Friday, January 9, 2015

Integrating Google Docs and Drawings in the Primary Grades

Last year, after attending the ECOO13 conference, I returned to my students and we dove into using Google Documents to write our friendly letters. It ended up being a fantastic experience for everyone involved. The use of Google Docs provided us with many benefits:
  • I could make comments on their work in real time while they were working on them
  • students were focused and engaged
  • they were building capacity/confidence in using digital tools 
  • students with writing difficulties would much rather use a keyboard instead of a pencil because their work will end up looking like the work of all the other students
  • the ability to share their work instantly and provide others (e.g. parents) the ability to see their progress in real time and leave comments
As we learned to write our friendly letters this year the students followed a similar process but I decided, based on my learning and experience from last year, that using Google Documents would not be the end of their letter writing experience. This time around Google Docs was used for all of the amazing things I mentioned above but it was only one step towards preparing their digital letters to be moved into Google Drawings where they could add photos/videos to augment their text. 

They could add photos in their Google Document but it is not as dynamic as in Google Drawings. In Drawings, the text is the main focus, the photos/videos surround the text and add a rich dimension to their letters - I don't find it to be as smooth in Documents. Here is an example for you: the letter in Documents is a linear product whereas the letter in Drawings is front and center with some enhancing features on each side of it.

The students had fun meeting their learning goal and how to harness the tools to enhance their work. In Google Docs their focus was mainly on word processing and formatting, in Google Drawings their focus was on turning their letter into a media experience by connecting their text to appropriate images. 

The students learned how to write their friendly letters using paper and pencil first and then used digital tools using a Chromebook. When asked which they prefer, they almost always choose digital. They tell me that they like to be able to have options that they don't have using paper and pencil (e.g. online research tool, spell check, ability to share instantly with their friends, teacher, parents). They also commented that they like when I make comments (feedback) on their work. I thought that was interesting because I usually make comments on their paper work as well. When I asked them what the difference was, they said it was more exciting!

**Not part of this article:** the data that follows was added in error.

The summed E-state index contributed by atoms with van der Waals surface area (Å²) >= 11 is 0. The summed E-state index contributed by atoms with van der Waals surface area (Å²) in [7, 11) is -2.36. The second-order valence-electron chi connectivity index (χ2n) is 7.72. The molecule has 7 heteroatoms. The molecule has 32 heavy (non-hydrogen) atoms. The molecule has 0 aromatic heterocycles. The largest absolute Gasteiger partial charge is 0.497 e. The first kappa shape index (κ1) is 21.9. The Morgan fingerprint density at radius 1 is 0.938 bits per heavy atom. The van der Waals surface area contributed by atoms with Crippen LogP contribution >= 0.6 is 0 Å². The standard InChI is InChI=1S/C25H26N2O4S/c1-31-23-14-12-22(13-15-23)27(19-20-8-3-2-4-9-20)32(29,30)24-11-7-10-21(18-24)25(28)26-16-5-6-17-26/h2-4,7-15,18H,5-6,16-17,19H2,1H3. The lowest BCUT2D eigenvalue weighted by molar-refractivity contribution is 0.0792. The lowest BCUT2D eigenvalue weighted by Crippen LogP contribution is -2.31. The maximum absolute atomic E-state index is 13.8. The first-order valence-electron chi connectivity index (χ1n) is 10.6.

Having just used Google Drawings for their friendly letters I decided to have them use it again to create a visualization.   

After talking about what a visualization is, I read them "The Dark" by Lemony Snicket and illustrated by Jon Klassen. It is a story about a boy who is afraid of the dark, something that many children can relate to as well as stir the emotions.

Lemony Snicket and Jon Klassen's The Dark
Image found at
I didn't show the students the illustrations as I read the text. I wanted them to use the information on our chart to come up with their mental images as the story went on. Their task was to draw their most vivid mental image using Google Drawings. I also asked them to include some text with their drawing explaining their visualization. Here are a couple of the finished products:

I loved providing feedback on my students drawings. I wish you could be in the room to see how this activity played out. Imagine all the students at their desks working on their Chromebooks and talking about their work at the same time. Every now and then a student calls another student over to look at their work to discuss a particular aspect or ask for assistance/advice. While all of that is going on I am opening up their work (one of their first tasks was to share their work with me) and looking things over. I think about what they are doing well and what they need to work on - I leave a comment (and they start to tell each other that I have left them a comment) and then go on to the next drawing. I often don't stay quiet while I do this - I will get a student's attention and talk about what I see as I am providing the feedback. They get to hear it and see it and can work on my suggestions right away or at a later time. Sometimes the students comment back and sometimes they don't. The projector is on most of the time so the entire class can see the drawing I am looking at and commenting on. They get to see each others work which provides them with "grist for the mill" for their work and the opportunity to provide feedback to their classmates. It really is a wonderful experience where everyone tends to be focused on the task at hand.

When we created the Visualization chart I was leading my students onto the learning journey but when they were working on drawing their mental images I was on the sidelines as their coach. As they were feverishly making their thinking visible, they were teaching and supporting each other.

The integration of technology in our classroom is providing us with the tools and ability to discover new ways of doing things and creating artifacts of our learning. Activities like letter writing using Docs and Drawings and visualizing using Drawings get the creative juices flowing and excite children. I have seen it lead students to new heights and the attitude that anything is possible.

Isn't that what we want our students to believe? I do.